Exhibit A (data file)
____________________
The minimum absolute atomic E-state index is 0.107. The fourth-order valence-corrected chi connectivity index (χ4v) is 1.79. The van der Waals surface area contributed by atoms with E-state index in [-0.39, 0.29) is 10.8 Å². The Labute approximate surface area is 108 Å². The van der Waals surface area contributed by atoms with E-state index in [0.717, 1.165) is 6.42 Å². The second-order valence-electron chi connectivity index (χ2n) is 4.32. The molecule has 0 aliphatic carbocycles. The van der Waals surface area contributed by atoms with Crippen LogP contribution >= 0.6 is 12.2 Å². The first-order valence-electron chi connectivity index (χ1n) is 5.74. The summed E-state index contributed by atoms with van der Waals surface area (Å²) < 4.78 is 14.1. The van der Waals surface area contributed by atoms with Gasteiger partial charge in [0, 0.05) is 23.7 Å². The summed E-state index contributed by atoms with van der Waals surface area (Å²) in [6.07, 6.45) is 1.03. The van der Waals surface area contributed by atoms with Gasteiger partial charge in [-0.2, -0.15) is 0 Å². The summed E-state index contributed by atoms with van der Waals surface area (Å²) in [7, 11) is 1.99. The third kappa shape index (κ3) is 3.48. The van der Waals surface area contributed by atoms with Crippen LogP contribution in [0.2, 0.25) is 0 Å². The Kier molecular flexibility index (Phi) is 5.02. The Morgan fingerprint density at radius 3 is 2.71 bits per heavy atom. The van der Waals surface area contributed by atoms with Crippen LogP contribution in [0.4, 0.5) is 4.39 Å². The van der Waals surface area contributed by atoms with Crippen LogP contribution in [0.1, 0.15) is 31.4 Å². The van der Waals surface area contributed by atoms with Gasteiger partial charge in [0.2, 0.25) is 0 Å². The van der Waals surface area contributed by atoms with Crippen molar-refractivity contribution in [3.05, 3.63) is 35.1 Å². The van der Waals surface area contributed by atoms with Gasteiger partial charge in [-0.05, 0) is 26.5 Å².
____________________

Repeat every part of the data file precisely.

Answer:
The minimum absolute atomic E-state index is 0.107. The fourth-order valence-corrected chi connectivity index (χ4v) is 1.79. The van der Waals surface area contributed by atoms with E-state index in [-0.39, 0.29) is 10.8 Å². The Labute approximate surface area is 108 Å². The van der Waals surface area contributed by atoms with E-state index in [0.717, 1.165) is 6.42 Å². The second-order valence-electron chi connectivity index (χ2n) is 4.32. The molecule has 0 aliphatic carbocycles. The van der Waals surface area contributed by atoms with Crippen LogP contribution >= 0.6 is 12.2 Å². The first-order valence-electron chi connectivity index (χ1n) is 5.74. The summed E-state index contributed by atoms with van der Waals surface area (Å²) < 4.78 is 14.1. The van der Waals surface area contributed by atoms with Gasteiger partial charge in [0, 0.05) is 23.7 Å². The summed E-state index contributed by atoms with van der Waals surface area (Å²) in [6.07, 6.45) is 1.03. The van der Waals surface area contributed by atoms with Gasteiger partial charge in [-0.2, -0.15) is 0 Å². The summed E-state index contributed by atoms with van der Waals surface area (Å²) in [7, 11) is 1.99. The third kappa shape index (κ3) is 3.48. The van der Waals surface area contributed by atoms with Crippen LogP contribution in [0.2, 0.25) is 0 Å². The Kier molecular flexibility index (Phi) is 5.02. The Morgan fingerprint density at radius 3 is 2.71 bits per heavy atom. The van der Waals surface area contributed by atoms with Crippen LogP contribution in [0.4, 0.5) is 4.39 Å². The van der Waals surface area contributed by atoms with Crippen LogP contribution in [0.1, 0.15) is 31.4 Å². The van der Waals surface area contributed by atoms with Gasteiger partial charge in [0.2, 0.25) is 0 Å². The van der Waals surface area contributed by atoms with Crippen molar-refractivity contribution in [3.05, 3.63) is 35.1 Å². The van der Waals surface area contributed by atoms with Gasteiger partial charge in [-0.05, 0) is 26.5 Å².